Excerpted from the book Sisterhood is Forever: The
Women's Anthology for a New Millennium
edited, and introduced by Robin Morgan (Washington Square
Press, March 2003). Copyright 2003 by Robin Morgan.
Excerpted by permission of Washington Square Press,
a division of Simon and Schuster, Inc.
I have received a couple of letters from people who
reminded me that I am now an older person, and what
do I think I am leaving to the next generation? They
explained that the world is in worse shape than it
was when I was an energetic middle-aged person. What
would be my-well, if I were a man, it would be patrimony.
So I came to these two interesting words: patrimony
Patrimony and matrimony do not say what they mean.
Patriarchy and matriarchy do. Patrimony, as any reader
probably knows, is what you inherit from your father.
Matrimony is the state of being in a marriage. Now
men live in it-marriage-as weft as women, and it is
therefore a little joke for men that this word is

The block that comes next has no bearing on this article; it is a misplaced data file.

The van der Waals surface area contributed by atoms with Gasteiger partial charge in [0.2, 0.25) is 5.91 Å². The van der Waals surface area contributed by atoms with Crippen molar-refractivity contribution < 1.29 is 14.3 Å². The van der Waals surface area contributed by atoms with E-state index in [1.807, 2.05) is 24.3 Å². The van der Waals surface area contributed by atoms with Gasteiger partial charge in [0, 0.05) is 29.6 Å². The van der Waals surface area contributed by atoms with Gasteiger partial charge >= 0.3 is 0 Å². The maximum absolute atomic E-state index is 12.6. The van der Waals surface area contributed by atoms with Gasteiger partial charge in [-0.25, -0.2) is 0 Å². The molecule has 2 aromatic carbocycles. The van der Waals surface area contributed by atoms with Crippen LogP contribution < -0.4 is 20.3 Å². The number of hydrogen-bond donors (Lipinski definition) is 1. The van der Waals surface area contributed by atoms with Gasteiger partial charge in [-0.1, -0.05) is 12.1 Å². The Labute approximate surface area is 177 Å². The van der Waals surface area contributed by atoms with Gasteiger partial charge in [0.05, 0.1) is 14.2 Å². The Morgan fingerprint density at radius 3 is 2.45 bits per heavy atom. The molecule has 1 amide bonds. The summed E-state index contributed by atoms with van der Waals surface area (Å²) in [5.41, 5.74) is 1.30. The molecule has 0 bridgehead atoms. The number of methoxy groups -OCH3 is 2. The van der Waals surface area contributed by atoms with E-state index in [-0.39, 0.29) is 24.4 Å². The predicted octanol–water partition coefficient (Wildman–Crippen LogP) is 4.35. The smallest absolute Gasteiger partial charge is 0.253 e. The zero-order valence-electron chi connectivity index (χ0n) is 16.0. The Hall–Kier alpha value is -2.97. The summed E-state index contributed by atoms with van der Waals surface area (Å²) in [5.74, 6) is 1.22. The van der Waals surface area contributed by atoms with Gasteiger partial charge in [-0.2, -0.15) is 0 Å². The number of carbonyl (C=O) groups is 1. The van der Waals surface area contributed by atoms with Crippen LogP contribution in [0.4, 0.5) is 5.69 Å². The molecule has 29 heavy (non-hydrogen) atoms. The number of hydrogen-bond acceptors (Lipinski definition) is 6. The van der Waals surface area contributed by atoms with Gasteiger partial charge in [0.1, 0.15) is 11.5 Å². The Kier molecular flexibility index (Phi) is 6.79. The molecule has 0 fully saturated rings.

used about a condition in which women and families
have often suffered the strongest patriarchal oppression.
Matrimony is not what you inherit from your mother,
probably because in history she didn't own much of
anything. This was true at least 500 years ago, sounding
a little more French. It was true in France and England
and pretty much everywhere else. So you see, it's
been a long time since we say that matrimony or marriage
is women’s inheritance. There are probably other
words that disregard their etymological roots in order
to be transformed into the gender-ridden history of
men and women.
If marriage and its historic condition
has been what women leave to their daughters and sons,
what is it that men leave, have left, and continue
War, of course.
To their sons, it's excitement, creativity,
mutilation, and death.
To their daughters, rape, torture,
widowhood, famine, and death.
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